Fran, undoubtedly, deserves our full support.

Friday, December 10, 2004


Christmas is just around the corner and the African-Australians are once again in a celebratory mood; although not all will be celebrating.

The African Community Organization of South Australia (ACOSA) presents the “African Family Day” on Sunday, 12 December 2004 at the Kilburn Community Centre, 59 Gladstone Avenue, Kilburn.

The event will kick off at 12 noon with interactive multimedia projects; focusing on the African family and culture in Australia, followed by a colorful display of children/students works.

The main theme of this year’s event is focused on African culture in transition; emphasizing the dynamics of African culture in the 21st Century.

Consequently, the “African Family Day” will feature live music, traditional and modern dance, fashion parade, arts and crafts, and refreshments.

So join the fun!

The event is co-sponsored by the Multicultural Education Committee, an advisory body for the Minister of Education and Children Services.

Thursday, December 02, 2004


The Australian Immigration Minister, Senator Amanda Vanstone, is definitely on the right track, following her decision to accept 24 Ethiopian refugees from the Sudan’s Abu Rakham refugee camp.

The Africans landed in Hobart, Tasmania, a few days ago.

The new arrivals are among the 300 African refugees from the Rakham camp to be resettled in Australia recently. And more will soon follow!

Friday, November 19, 2004


There is always something new in the African community in Australia. And one of the most notable developments in recent years has been the emergence of numerous community organizations; focusing on the welfare of refugees and migrants.

For example, the Kongor Students Association (KSA) was recently formed by the new arrivals to identify and promote the interests of the Dinka speaking Sudanese students in Australia.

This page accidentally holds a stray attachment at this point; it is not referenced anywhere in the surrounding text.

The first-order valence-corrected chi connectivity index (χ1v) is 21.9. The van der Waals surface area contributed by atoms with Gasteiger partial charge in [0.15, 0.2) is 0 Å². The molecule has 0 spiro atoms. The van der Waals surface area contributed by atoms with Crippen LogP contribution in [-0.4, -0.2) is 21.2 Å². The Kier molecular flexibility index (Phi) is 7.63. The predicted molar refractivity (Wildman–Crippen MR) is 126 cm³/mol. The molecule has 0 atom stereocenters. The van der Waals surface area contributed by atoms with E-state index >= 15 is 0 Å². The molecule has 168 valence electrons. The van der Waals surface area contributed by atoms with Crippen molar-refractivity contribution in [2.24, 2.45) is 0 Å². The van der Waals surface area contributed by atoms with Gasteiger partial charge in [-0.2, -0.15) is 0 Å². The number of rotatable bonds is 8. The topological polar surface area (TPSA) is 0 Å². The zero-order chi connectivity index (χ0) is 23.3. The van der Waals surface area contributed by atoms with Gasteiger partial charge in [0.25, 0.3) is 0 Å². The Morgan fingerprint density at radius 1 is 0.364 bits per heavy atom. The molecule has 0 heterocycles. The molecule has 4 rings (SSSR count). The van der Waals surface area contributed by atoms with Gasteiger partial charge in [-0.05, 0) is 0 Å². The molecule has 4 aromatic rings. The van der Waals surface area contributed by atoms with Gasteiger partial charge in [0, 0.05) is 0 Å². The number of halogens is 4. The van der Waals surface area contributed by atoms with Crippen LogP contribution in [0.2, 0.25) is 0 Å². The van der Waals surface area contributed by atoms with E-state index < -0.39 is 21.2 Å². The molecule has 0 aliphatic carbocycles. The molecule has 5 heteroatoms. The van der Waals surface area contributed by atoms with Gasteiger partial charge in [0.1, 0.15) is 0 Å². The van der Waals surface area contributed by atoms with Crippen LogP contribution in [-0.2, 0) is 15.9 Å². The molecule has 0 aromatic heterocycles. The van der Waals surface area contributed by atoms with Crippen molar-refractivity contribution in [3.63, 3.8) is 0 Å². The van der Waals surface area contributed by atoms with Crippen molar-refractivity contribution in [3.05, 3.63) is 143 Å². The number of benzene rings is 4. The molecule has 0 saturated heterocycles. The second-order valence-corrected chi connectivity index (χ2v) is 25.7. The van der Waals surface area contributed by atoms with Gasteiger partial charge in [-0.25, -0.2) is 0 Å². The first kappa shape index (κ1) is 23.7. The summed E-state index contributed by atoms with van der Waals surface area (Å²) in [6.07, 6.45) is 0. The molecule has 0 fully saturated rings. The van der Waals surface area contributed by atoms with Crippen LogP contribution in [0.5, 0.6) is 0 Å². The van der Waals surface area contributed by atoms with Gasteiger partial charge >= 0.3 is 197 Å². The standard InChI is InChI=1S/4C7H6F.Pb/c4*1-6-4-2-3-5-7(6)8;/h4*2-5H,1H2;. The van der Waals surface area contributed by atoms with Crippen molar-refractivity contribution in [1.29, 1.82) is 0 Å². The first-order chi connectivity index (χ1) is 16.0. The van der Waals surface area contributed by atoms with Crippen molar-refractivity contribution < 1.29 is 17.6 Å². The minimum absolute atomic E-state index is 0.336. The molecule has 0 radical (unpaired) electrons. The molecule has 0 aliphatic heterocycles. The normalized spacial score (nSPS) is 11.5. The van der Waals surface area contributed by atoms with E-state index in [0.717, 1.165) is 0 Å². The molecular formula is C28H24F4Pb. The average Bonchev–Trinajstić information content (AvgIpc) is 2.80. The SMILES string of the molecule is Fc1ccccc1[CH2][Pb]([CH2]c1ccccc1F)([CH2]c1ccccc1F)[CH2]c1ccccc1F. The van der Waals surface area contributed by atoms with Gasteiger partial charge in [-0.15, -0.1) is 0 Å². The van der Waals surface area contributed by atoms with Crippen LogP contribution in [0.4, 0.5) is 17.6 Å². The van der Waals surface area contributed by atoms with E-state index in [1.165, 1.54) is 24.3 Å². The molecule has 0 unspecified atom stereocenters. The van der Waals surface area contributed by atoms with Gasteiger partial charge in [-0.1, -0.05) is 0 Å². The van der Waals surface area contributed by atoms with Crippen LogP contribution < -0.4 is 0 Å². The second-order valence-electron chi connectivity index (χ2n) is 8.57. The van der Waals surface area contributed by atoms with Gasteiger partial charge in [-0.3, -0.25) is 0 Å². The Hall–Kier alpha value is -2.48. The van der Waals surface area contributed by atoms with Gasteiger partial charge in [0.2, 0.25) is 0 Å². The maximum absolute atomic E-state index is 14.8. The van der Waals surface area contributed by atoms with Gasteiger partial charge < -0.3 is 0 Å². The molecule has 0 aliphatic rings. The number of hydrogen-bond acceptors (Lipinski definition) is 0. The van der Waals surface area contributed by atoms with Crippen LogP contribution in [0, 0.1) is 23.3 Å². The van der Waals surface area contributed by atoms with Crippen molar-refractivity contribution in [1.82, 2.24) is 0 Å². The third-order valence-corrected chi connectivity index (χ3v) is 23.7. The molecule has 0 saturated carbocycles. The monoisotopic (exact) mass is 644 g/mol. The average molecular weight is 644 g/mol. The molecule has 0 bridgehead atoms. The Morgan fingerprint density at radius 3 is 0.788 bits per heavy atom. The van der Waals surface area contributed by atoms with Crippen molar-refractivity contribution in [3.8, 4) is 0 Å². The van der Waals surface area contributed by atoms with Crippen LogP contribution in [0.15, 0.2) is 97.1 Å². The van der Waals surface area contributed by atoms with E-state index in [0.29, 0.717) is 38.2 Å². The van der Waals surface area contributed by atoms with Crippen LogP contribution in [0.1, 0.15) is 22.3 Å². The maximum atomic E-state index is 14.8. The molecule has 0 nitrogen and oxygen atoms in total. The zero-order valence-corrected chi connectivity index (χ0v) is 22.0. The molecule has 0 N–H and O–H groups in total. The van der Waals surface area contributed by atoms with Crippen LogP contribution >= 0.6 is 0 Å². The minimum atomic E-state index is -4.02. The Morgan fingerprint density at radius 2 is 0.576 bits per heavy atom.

Thus, as the name suggests, KSA is an organization run by community conscious students who sometimes act as refugee advocates. Its members are drawn largely from the various universities and colleges throughout the land. The actual number is difficult to come by, but there are about 30 KSA members in South Australia alone.

The principal objective of the KSA is to help the young Sudanese who are still languishing in the refugee camps in Africa.

The aim is to maintain direct connection with the community associations in Africa, sponsor refugees, help them to read and write, and pay their airfares to Australia, if possible.

“We have just finished building a village library”, said Kuir, who has been a good member of the KSA since its inception. “We are now raising money for books, equipment, clothing, and writing materials for the kids”.

Thus, it goes without saying that donations from the KSA activists (and their supporters) in Australia is already making life a little more comfortable for the Sudanese kids in the Kakuma refugee camp in Kenya.

Meanwhile, more funds are needed for other projects which are still in pipeline.

Saturday, November 13, 2004


A star is about to be born. And I am over the moon.

Goaner Tutlan, a confident Ethiopian youth, who is now in Australia, and who as a nine-year old in Africa patrolled the Ethiopian-Sudanese border with an AK-47 machine gun has vowed to play football in Australia – a major career change.

In fact, his dream may come true. The Advertiser newspaper reports that the 22-year old is ready to be picked up by the Essendon Football Club next month. History is in the making!

If successful, Goaner would be the first Ethiopian player to star in the Australian Football League.

Thursday, November 11, 2004


It’s a long way from the city of Bor in Southern Sudan where he was born, but Gai Kur Akuei has weathered the storm (so to speak) and arrived safely in Australia this week after 12 years in the Kakuma refugee camp in Kenya.

For Gia, it’s a dream come true. He is now living happily in a nice suburban house in Adelaide with his wife and four children. And Johnson Juuk, an Adelaide resident, is doing an excellent job providing accommodation for the family; facilitating the re-settlement process. A show of brotherly love!

Thus, it is probably true to say that, as far as Gia is concerned, the dark days of suffering and deprivation in the refugee camp are over. And days when Gia (and his family) barely had enough to eat to keep body and soul together, are but a bitter memory.